Blue Ridge Health District Begins COVID Vaccinations

Ryan McKay receives his first COVID-19 shot during the last week of December. McKay is the director of COVID planning and policy for the Blue Ridge Health District.

Beginning the new year with a new name, the Blue Ridge Health District embarked on an extensive COVID-19 vaccination campaign that will extend from mid-winter into spring and early summer, and continue as long as vaccinations are needed. It begins by carefully targeting those at the most risk of exposure, and continues with those at the most risk of serious consequences, whether from age or medical condition. 

This district, formerly the Thomas Jefferson Health District, will use the Moderna vaccine. In the region, only U.Va. and Martha Jefferson are using the earlier-approved Pfizer version, said Ryan McKay, the director of COVID planning and policy.

U.Va. Health began the Pfizer vaccinations in mid-December for its employees at the highest risk of work-related exposure, a group that includes doctors, nurses, environmental services workers and pharmacists at the hospital. Between Christmas and New Year’s, Blue Ridge Health District employees were given the vaccine and also taught how to properly handle and administer it. The district hopes to hire and train more health professionals in the next few weeks, McKay said. “We hope to triple the number of nurses on our staff.”

The current phase includes frontline healthcare workers, and anyone in that category who is not offered the vaccine at a hospital is asked to apply through the Virginia Health Department’s website,  “That won’t include staff at residential care facilities,” McKay said. “We’re very grateful that Walgreens and CVS will coordinate that.” Private practice physicians, nurses and other healthcare workers who are exposed to patients are included in this phase. Crozet physician Maura McLaughlin of Blue Ridge Family Practice said that she expects to be offered the Moderna vaccine in January or February. Meanwhile, she said, the current use of masks and distancing has lowered the incidence of non-COVID-19 communicable diseases associated with the winter season.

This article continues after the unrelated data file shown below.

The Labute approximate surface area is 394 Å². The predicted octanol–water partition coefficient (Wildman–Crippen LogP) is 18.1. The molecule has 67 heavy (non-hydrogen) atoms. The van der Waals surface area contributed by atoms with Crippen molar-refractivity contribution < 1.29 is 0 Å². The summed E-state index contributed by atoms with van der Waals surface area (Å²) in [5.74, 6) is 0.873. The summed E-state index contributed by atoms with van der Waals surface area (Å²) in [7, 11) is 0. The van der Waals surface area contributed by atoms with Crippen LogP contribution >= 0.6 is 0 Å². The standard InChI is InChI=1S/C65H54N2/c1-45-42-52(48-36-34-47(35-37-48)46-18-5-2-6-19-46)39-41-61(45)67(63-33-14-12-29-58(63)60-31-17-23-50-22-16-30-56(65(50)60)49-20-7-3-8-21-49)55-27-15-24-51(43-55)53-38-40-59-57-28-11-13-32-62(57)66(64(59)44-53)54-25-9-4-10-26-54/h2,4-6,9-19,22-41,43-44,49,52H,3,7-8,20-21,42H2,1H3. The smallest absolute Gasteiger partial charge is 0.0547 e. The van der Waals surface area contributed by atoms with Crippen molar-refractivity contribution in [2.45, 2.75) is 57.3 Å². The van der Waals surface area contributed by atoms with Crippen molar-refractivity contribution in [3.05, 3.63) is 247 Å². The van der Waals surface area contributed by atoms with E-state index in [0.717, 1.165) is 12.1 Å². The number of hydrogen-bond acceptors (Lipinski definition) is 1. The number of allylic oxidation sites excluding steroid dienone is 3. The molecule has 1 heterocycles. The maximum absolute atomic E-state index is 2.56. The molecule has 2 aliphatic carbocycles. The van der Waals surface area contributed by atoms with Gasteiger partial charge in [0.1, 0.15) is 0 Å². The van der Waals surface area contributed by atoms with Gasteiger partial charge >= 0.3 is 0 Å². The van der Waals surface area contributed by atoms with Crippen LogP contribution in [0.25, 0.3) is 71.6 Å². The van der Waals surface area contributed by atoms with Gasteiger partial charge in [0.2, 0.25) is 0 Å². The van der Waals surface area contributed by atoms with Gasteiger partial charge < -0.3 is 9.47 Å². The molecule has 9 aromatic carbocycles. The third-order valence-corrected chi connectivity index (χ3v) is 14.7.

Albemarle County residents who work as first responders do not need to apply, either on their own behalf or for their crews. “We will contact them directly,” McKay said. The next phase will be essential workers and those 75 years and older, followed by those older than 65 who are not in residential long-term care facilities. Phase 1c also includes those younger than 64 who have underlying medical conditions that put them at greater risk, and those who work in food service, transportation and other professions that expose them to numbers of people. 

The health district has created a vaccination clinic at the former KMart in Charlottesville. When the time comes for large-scale vaccinations serving the county’s rural areas, McKay said they are scouting out expansive indoor spaces. “We’re trying not to rely on the schools, as many of them have used their gymnasiums and auditoriums to spread out teachers and students,” he said. He said for now, they’re not considering “drive by” vaccinations. “Adverse reactions are very rare, but it’s much better for us to be inside where we can observe people for a short time after vaccination.”

McKay said that part of the plan is to also offer widespread testing. “We would like for our vaccination sites to serve several purposes. We’d be offering the first vaccine, the second vaccine, and the tests, all at the same place and time.” He said that recent adjustments to testing now allow the health district to test as many as 200 at one site.

The most recent testing by the health district in the immediate area was Dec. 30 at Henley Middle School, with 50 tests; and Rockfish Presbyterian Church in Nellysford, with 100 tests. No January tests are scheduled for Crozet or western Albemarle, but there are events scheduled in Charlottesville throughout the month. There is no charge for testing at sites offered by the health district. To see the times and locations, start at

Albemarle County had 2,808 coronavirus cases and 31 deaths in 2020. As a comparison, there were 14 deaths from flu or pneumonia in 2018, considered the worst year since the swine flu of 2009. Testing of residents of Crozet (the zip code 22932) has shown 172 positive results from 4808 tests. Statistics on hospitalizations and mortality are not available by zip code.  


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